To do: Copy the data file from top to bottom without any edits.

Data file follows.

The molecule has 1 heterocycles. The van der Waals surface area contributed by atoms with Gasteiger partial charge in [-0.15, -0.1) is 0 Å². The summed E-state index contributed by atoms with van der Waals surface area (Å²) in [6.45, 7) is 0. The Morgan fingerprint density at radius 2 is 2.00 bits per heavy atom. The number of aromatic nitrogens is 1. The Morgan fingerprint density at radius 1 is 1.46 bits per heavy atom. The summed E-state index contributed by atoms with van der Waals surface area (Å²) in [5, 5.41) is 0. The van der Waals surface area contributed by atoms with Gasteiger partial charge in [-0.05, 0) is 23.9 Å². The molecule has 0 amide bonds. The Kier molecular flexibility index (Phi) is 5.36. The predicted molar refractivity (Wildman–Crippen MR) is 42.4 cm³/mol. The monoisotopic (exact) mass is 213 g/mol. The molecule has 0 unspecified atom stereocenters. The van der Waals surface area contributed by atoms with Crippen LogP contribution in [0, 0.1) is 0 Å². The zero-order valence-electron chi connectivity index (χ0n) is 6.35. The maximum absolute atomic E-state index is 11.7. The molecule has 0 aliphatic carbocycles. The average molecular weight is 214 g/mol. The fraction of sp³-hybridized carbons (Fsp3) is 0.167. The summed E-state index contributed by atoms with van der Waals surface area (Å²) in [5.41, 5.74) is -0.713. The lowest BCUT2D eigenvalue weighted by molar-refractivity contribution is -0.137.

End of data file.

The molecule has 1 heterocycles. The van der Waals surface area contributed by atoms with Gasteiger partial charge in [-0.15, -0.1) is 0 Å². The summed E-state index contributed by atoms with van der Waals surface area (Å²) in [6.45, 7) is 0. The Morgan fingerprint density at radius 2 is 2.00 bits per heavy atom. The number of aromatic nitrogens is 1. The Morgan fingerprint density at radius 1 is 1.46 bits per heavy atom. The summed E-state index contributed by atoms with van der Waals surface area (Å²) in [5, 5.41) is 0. The van der Waals surface area contributed by atoms with Gasteiger partial charge in [-0.05, 0) is 23.9 Å². The molecule has 0 amide bonds. The Kier molecular flexibility index (Phi) is 5.36. The predicted molar refractivity (Wildman–Crippen MR) is 42.4 cm³/mol. The monoisotopic (exact) mass is 213 g/mol. The molecule has 0 unspecified atom stereocenters. The van der Waals surface area contributed by atoms with Crippen LogP contribution in [0, 0.1) is 0 Å². The zero-order valence-electron chi connectivity index (χ0n) is 6.35. The maximum absolute atomic E-state index is 11.7. The molecule has 0 aliphatic carbocycles. The average molecular weight is 214 g/mol. The fraction of sp³-hybridized carbons (Fsp3) is 0.167. The summed E-state index contributed by atoms with van der Waals surface area (Å²) in [5.41, 5.74) is -0.713. The lowest BCUT2D eigenvalue weighted by molar-refractivity contribution is -0.137.